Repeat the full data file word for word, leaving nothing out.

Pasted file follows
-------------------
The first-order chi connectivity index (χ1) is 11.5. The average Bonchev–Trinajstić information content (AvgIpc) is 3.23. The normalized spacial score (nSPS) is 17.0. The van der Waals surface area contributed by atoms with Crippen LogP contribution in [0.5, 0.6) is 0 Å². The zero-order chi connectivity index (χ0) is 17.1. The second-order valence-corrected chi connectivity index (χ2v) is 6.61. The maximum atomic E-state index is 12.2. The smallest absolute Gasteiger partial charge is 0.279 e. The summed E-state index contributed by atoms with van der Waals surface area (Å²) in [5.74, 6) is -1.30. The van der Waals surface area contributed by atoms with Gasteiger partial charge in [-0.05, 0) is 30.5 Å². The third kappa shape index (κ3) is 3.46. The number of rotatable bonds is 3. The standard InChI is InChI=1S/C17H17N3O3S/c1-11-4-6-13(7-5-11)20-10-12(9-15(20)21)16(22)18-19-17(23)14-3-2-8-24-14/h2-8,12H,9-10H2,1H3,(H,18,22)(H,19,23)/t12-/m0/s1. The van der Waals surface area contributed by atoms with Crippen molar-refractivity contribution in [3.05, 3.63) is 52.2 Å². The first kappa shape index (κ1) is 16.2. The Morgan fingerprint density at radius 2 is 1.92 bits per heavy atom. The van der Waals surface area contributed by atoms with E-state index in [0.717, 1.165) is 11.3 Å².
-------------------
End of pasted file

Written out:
The first-order chi connectivity index (χ1) is 11.5. The average Bonchev–Trinajstić information content (AvgIpc) is 3.23. The normalized spacial score (nSPS) is 17.0. The van der Waals surface area contributed by atoms with Crippen LogP contribution in [0.5, 0.6) is 0 Å². The zero-order chi connectivity index (χ0) is 17.1. The second-order valence-corrected chi connectivity index (χ2v) is 6.61. The maximum atomic E-state index is 12.2. The smallest absolute Gasteiger partial charge is 0.279 e. The summed E-state index contributed by atoms with van der Waals surface area (Å²) in [5.74, 6) is -1.30. The van der Waals surface area contributed by atoms with Gasteiger partial charge in [-0.05, 0) is 30.5 Å². The third kappa shape index (κ3) is 3.46. The number of rotatable bonds is 3. The standard InChI is InChI=1S/C17H17N3O3S/c1-11-4-6-13(7-5-11)20-10-12(9-15(20)21)16(22)18-19-17(23)14-3-2-8-24-14/h2-8,12H,9-10H2,1H3,(H,18,22)(H,19,23)/t12-/m0/s1. The van der Waals surface area contributed by atoms with Crippen molar-refractivity contribution in [3.05, 3.63) is 52.2 Å². The first kappa shape index (κ1) is 16.2. The Morgan fingerprint density at radius 2 is 1.92 bits per heavy atom. The van der Waals surface area contributed by atoms with E-state index in [0.717, 1.165) is 11.3 Å².